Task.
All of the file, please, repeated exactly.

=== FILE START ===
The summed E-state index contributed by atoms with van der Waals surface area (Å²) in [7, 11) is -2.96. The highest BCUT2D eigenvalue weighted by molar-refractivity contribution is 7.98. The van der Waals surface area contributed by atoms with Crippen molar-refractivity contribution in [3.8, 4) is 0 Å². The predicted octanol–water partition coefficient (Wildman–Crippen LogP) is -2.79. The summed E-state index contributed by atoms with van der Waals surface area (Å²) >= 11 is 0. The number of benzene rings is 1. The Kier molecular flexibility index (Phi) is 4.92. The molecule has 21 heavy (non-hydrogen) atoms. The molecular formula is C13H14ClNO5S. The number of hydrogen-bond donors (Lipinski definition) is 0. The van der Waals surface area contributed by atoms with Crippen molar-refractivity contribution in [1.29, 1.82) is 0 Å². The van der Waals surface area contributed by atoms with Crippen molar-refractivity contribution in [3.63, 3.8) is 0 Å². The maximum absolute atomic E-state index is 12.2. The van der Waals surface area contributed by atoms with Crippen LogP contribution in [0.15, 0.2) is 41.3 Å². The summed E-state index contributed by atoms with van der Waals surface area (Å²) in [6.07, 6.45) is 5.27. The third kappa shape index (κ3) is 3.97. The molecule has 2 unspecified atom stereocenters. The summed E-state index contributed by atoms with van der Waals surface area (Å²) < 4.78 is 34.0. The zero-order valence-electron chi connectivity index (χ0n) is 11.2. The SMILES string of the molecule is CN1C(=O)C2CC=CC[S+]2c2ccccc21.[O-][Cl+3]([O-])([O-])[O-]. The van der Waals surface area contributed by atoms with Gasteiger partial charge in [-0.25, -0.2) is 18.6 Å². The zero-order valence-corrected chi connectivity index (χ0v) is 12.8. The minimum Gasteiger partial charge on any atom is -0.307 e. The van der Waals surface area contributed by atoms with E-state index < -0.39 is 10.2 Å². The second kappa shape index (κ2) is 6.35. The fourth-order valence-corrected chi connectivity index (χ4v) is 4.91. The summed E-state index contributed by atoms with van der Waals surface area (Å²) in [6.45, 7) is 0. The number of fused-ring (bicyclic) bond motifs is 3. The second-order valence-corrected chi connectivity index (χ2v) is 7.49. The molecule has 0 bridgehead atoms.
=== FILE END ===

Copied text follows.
The summed E-state index contributed by atoms with van der Waals surface area (Å²) in [7, 11) is -2.96. The highest BCUT2D eigenvalue weighted by molar-refractivity contribution is 7.98. The van der Waals surface area contributed by atoms with Crippen molar-refractivity contribution in [3.8, 4) is 0 Å². The predicted octanol–water partition coefficient (Wildman–Crippen LogP) is -2.79. The summed E-state index contributed by atoms with van der Waals surface area (Å²) >= 11 is 0. The number of benzene rings is 1. The Kier molecular flexibility index (Phi) is 4.92. The molecule has 21 heavy (non-hydrogen) atoms. The molecular formula is C13H14ClNO5S. The number of hydrogen-bond donors (Lipinski definition) is 0. The van der Waals surface area contributed by atoms with Crippen molar-refractivity contribution in [1.29, 1.82) is 0 Å². The van der Waals surface area contributed by atoms with Crippen molar-refractivity contribution in [3.63, 3.8) is 0 Å². The maximum absolute atomic E-state index is 12.2. The van der Waals surface area contributed by atoms with Crippen LogP contribution in [0.15, 0.2) is 41.3 Å². The summed E-state index contributed by atoms with van der Waals surface area (Å²) in [6.07, 6.45) is 5.27. The third kappa shape index (κ3) is 3.97. The molecule has 2 unspecified atom stereocenters. The summed E-state index contributed by atoms with van der Waals surface area (Å²) < 4.78 is 34.0. The zero-order valence-electron chi connectivity index (χ0n) is 11.2. The SMILES string of the molecule is CN1C(=O)C2CC=CC[S+]2c2ccccc21.[O-][Cl+3]([O-])([O-])[O-]. The van der Waals surface area contributed by atoms with Gasteiger partial charge in [-0.25, -0.2) is 18.6 Å². The zero-order valence-corrected chi connectivity index (χ0v) is 12.8. The minimum Gasteiger partial charge on any atom is -0.307 e. The van der Waals surface area contributed by atoms with E-state index < -0.39 is 10.2 Å². The second kappa shape index (κ2) is 6.35. The fourth-order valence-corrected chi connectivity index (χ4v) is 4.91. The summed E-state index contributed by atoms with van der Waals surface area (Å²) in [6.45, 7) is 0. The number of fused-ring (bicyclic) bond motifs is 3. The second-order valence-corrected chi connectivity index (χ2v) is 7.49. The molecule has 0 bridgehead atoms.